You need to keep the stock warm, as the trick (if it can be called that) with risotto is to use hot stock.

For the risotto, I chopped half an onion and sliced a leek and sweated them in a mix of olive oil and butter before adding (for 2) 200g of carnaroli rice (normally I work on about 75g of rice per person for a good serving of risotto, but it happened that this was the end of the packet). Cook the rice with the leeks, onion and fats for a couple of minutes, ensuring it's well coated and mixed through. Then, start to add the HOT stock, about half a cup at a time. Stir lots and ensure the stock is fully absorbed before adding more. This can be pretty tedious - sometimes the rice cooks really quickly and other times (like Saturday night) it can take ages. That's just the way it goes.

So, after a lot of stirring, I was finally happy with the idea of adding my prawns, stirring them around, adding a touch more stock, until they turned pink. Don't overcook prawns - they become horribly tough and a bit nasty. In something like this, you can consider them done when they turn pink because, after all, they are going to sit around in the hot rice for a bit ... Finally, finish with a splash of single malt whisky.

So, prawns done, and risotto off the heat, I set to cooking the scallops. I don't think I've cooked scallops before and they were a bit expensive (£1 each!) so I was scared of over cooking them and turning them into rubbery pellets. I tossed them in some olive oil and pepper before putting them straight into a hot pan (actually - the non stick top from my Le Creuset marmitout - quite possibly the greatest pot/pan combination ever!) and cooked them for probably just under a minute on each side. The AGT suggested 30 seconds each side, but mine were quite fat and I did poke them (a lot) while they were cooking ... they turned out perfectly.

To serve: plate the risotto, add the scallops and ensure you have a glass of malt whisky to hand.

I was quite underwhelmed by this. The whisky in the risotto did add an interesting (in a good way) flavour, but drinking whisky with a main meal, somehow, just didn't work for me. Maybe I made a mistake in choosing to use a smoky, peaty Islay (seriously, how many single malts am I supposed to have?), and maybe the lack of fennel adversely affected things, but ultimately I thought this dish represented little reward for quite a lot of effort. Next time, I'd be tempted to smarten up the risotto, possibly with dill, or maybe even some fresh basil, or a drizzle of very thin pesto let down with good olive oil. I'd be be keen to omit the whisky, because with it, the risotto represents a next to impossible wine matching exercise.

I would, however, definitely make my own stock again when making risotto. It added very little to the time, and allowed me a great degree of salt and quality control.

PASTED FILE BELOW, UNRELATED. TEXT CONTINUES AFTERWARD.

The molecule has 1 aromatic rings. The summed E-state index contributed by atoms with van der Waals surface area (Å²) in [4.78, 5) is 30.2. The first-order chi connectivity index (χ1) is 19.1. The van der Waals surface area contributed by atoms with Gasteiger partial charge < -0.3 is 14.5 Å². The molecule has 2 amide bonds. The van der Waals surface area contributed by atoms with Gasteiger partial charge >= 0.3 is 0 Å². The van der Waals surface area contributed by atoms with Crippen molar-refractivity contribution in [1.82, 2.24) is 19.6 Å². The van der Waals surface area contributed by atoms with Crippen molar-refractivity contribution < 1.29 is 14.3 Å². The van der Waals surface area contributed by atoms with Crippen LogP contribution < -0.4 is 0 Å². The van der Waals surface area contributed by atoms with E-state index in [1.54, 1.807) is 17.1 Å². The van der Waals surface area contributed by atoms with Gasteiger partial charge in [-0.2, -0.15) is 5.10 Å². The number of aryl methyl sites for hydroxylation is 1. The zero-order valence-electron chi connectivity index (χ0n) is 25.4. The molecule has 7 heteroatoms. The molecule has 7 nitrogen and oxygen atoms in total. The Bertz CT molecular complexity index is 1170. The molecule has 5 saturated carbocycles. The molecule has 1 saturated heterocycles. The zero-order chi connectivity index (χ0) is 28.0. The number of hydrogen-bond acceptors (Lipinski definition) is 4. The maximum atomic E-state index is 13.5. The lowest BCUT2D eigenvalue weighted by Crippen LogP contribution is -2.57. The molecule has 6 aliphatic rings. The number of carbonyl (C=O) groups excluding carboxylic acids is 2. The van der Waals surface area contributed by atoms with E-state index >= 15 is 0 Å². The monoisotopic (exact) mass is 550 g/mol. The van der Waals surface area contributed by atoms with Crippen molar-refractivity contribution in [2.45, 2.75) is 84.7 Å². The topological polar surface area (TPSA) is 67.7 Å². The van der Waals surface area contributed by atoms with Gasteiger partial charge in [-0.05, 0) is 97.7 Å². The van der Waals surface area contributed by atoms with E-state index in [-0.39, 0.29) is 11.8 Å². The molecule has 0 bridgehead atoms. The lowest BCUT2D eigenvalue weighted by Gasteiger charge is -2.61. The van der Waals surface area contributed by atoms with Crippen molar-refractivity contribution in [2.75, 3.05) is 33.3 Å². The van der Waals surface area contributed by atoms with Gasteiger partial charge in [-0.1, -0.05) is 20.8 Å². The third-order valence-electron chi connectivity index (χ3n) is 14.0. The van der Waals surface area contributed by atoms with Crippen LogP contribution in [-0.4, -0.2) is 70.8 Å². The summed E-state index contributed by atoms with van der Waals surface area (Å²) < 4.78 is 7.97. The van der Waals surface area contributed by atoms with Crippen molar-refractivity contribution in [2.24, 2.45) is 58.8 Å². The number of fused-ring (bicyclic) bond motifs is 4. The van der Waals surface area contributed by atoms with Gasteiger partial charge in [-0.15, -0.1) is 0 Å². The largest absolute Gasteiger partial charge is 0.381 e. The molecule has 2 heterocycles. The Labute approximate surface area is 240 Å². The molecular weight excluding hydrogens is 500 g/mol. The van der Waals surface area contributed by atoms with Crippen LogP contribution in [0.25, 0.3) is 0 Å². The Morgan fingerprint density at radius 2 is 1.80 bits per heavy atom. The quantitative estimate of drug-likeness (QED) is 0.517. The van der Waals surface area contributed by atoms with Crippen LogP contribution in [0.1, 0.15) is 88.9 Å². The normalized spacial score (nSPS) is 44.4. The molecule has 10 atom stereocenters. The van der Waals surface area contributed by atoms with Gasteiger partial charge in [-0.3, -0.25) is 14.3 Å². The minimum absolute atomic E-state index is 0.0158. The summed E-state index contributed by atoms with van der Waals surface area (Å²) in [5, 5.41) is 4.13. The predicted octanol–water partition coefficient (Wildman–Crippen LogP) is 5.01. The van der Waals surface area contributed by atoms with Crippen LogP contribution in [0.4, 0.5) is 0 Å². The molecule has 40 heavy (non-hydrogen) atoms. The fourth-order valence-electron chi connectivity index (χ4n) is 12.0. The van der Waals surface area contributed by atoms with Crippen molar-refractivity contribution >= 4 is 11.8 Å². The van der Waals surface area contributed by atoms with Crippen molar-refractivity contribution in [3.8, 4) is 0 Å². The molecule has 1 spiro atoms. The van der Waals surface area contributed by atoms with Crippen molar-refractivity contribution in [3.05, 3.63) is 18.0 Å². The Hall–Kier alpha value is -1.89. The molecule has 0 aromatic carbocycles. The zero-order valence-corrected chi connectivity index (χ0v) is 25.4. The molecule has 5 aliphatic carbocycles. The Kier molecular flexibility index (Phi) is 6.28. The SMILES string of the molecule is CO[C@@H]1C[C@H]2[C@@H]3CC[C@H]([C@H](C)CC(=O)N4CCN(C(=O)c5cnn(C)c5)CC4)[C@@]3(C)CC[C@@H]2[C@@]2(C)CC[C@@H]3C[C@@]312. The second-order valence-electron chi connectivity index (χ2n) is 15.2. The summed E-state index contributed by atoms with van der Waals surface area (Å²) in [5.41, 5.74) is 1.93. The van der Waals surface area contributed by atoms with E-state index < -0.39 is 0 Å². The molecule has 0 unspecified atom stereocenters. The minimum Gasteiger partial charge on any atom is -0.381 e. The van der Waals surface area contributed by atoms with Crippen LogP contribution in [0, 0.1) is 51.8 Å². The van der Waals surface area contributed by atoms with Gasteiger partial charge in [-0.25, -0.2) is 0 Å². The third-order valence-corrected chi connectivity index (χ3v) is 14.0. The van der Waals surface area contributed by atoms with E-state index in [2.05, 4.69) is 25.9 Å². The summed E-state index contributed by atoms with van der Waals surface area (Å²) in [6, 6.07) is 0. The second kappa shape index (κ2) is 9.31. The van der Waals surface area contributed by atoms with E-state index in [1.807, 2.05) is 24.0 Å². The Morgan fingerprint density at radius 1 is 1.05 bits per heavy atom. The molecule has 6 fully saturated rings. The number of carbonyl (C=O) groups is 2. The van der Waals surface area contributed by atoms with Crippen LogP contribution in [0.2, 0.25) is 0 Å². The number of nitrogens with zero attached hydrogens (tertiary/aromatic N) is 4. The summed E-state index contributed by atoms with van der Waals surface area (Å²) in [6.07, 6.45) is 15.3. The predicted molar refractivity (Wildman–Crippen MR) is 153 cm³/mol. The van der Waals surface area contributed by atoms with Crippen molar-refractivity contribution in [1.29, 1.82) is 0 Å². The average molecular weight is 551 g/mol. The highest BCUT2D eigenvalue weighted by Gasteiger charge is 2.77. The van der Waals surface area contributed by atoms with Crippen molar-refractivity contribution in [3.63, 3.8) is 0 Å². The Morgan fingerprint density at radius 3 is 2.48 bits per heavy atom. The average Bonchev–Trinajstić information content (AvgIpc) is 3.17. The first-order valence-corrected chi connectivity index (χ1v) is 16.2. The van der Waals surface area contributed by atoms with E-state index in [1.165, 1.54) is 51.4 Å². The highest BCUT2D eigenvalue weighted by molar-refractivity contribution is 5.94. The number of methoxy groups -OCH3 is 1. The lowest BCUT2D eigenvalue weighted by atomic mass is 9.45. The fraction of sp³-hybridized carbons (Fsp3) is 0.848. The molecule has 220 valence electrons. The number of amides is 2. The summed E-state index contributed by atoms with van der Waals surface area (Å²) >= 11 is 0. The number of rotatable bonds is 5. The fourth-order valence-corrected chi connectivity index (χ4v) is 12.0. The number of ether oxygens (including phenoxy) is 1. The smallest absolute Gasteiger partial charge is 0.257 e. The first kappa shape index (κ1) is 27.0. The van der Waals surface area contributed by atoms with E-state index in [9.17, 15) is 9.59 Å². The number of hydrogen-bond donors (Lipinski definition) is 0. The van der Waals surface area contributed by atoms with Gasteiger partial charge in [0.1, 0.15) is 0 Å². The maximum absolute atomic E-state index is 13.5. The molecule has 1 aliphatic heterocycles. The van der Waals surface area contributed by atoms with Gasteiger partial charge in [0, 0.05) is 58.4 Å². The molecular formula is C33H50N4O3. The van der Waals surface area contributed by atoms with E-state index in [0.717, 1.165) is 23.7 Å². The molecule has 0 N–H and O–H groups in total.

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Friday, August 17, 2007


Wed 01 Aug 2007

The capital of Chianti is a town called Greve. It is serious wine country and we had to visit (although, on a less serious note, we were tempted to ensure we ate chips while there ...). For dining tips, we referred again to Laura, and she suggested a restaurant called Nerbone.

The restaurant is located on the town's main square, along with a great many other café choices. We were glad to have had the suggestion, but even so, Andy and dad completed a quick recce of the other offerings. The verdict was that there was a marked difference between the restaurants for the tourists and those not: the main difference being in price. Nerbone, with its window menu only in Italian, was at the cheaper end of the scale.

We settled in to our table and a litre carafe of house red (absurdly cheap at just €8) and digested the menu. This was probably the most interesting, and challenging, menu we encountered while in Italy, purely for the quantity and variety of offal on offer. Dad was happy, I was intrigued but not brave enough and Andy exercised some pioneering British spirit. And that's just the main courses!

To start with, both dad and Andy ordered the pici with pork cheek, tomato, garlic and onion. Pici is a local pasta, made with just flour and olive oil and rolled into quite thick spaghetti like strings. Because they both ordered it, they had one huge dish to share between them. Mum ordered ricotta ravioli with pear, butter and thyme sauce and I chose a special: taglietelle with galetti mushrooms.

My taglietelle was lovely: simply dressed in some butter and olive oil and served with masses of the galetti mushrooms. The ravioli was similarly simple, with the combination of so few flavours working well. Mum did comment that there wasn't as much butter sauce left over as she would have liked (as we had plenty of bread), but that is hardly a criticism. The serving of pici was huge (I had to help finish it off) and also delicious.

A gentle pause and we moved on to our main courses. My choice, of finely sliced beef with grilled chicory, proved to be the most spectacular. I haven't quite worked out how it was produced. I suspect that the finely sliced beef was layered on the metal plate, the chicory placed on top, and then a veritable forest of herbs (bay, rosemary, sage) finished off the dish, which was then put under the grill. The metal plate was incredibly hot, and the beef very barely cooked, but infused with the flavours from all the greenery. The dish looked quite spectacular, as all the herbs were left on top, and it seemed more like an overgrown plant pot than a main course!

Mum chose the grilled duck breast special: a huge portion of pink duck breast with a delicious yogurt sauce. Dad opted for boiled ox tongue, with salsa verde and pickles. Another big portion, with generous slices of tongue. And the pièce de résistance was Andy's choice: poppa fritta. This is fried cow's udder. I wasn't brave enough to order this for myself, but I was quite happy to give it a good taste test. The verdict was that we all thought it tasted like _something_ but we couldn't put our fingers on it. It was slightly spongy (a bit like bean curd) and didn't really have a great deal of flavour. I'm glad I've tried it, but certainly, cooked that same way, I don't know I'd bother eating it again (and especially not when I could eat beef and chicory!).

We were full, and we also had to head back to the villa before it got dark, so there was no time or space to sample desserts or coffees.

You can check out an alternative cow's udder dish (also at Nerbone) at Izzy Eats. I think the salsa verde would have been a welcome addition to the rather plain poppa fritta!